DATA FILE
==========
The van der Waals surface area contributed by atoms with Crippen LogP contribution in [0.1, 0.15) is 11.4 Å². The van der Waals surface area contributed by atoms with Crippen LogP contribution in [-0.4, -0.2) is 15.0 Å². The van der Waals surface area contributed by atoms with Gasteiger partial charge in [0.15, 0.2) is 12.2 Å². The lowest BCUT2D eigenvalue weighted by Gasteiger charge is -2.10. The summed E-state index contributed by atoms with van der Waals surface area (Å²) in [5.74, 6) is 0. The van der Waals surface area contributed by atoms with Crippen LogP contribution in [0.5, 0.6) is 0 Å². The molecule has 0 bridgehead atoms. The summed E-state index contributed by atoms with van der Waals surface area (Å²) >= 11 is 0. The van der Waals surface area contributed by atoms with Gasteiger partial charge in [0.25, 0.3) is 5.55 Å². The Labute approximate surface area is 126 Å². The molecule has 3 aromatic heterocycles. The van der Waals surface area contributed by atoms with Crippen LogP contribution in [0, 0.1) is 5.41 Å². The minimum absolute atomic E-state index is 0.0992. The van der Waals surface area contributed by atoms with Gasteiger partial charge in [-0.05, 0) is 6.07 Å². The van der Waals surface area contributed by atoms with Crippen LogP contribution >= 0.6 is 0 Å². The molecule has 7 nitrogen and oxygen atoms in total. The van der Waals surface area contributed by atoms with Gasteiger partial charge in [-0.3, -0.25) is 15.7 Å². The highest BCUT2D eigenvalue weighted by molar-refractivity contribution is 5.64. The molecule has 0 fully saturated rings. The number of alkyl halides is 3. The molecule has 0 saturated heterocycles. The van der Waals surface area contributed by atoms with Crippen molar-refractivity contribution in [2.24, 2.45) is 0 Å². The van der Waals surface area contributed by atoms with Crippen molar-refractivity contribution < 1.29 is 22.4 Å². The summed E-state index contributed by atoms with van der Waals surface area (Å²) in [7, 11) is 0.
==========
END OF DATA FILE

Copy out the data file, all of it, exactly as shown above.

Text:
The van der Waals surface area contributed by atoms with Crippen LogP contribution in [0.1, 0.15) is 11.4 Å². The van der Waals surface area contributed by atoms with Crippen LogP contribution in [-0.4, -0.2) is 15.0 Å². The van der Waals surface area contributed by atoms with Gasteiger partial charge in [0.15, 0.2) is 12.2 Å². The lowest BCUT2D eigenvalue weighted by Gasteiger charge is -2.10. The summed E-state index contributed by atoms with van der Waals surface area (Å²) in [5.74, 6) is 0. The van der Waals surface area contributed by atoms with Crippen LogP contribution in [0.5, 0.6) is 0 Å². The molecule has 0 bridgehead atoms. The summed E-state index contributed by atoms with van der Waals surface area (Å²) >= 11 is 0. The van der Waals surface area contributed by atoms with Gasteiger partial charge in [0.25, 0.3) is 5.55 Å². The Labute approximate surface area is 126 Å². The molecule has 3 aromatic heterocycles. The van der Waals surface area contributed by atoms with Crippen LogP contribution in [0, 0.1) is 5.41 Å². The minimum absolute atomic E-state index is 0.0992. The van der Waals surface area contributed by atoms with Gasteiger partial charge in [-0.05, 0) is 6.07 Å². The van der Waals surface area contributed by atoms with Crippen LogP contribution >= 0.6 is 0 Å². The molecule has 7 nitrogen and oxygen atoms in total. The van der Waals surface area contributed by atoms with Gasteiger partial charge in [-0.3, -0.25) is 15.7 Å². The highest BCUT2D eigenvalue weighted by molar-refractivity contribution is 5.64. The molecule has 0 fully saturated rings. The number of alkyl halides is 3. The molecule has 0 saturated heterocycles. The van der Waals surface area contributed by atoms with Crippen molar-refractivity contribution in [2.24, 2.45) is 0 Å². The van der Waals surface area contributed by atoms with Crippen molar-refractivity contribution < 1.29 is 22.4 Å². The summed E-state index contributed by atoms with van der Waals surface area (Å²) in [7, 11) is 0.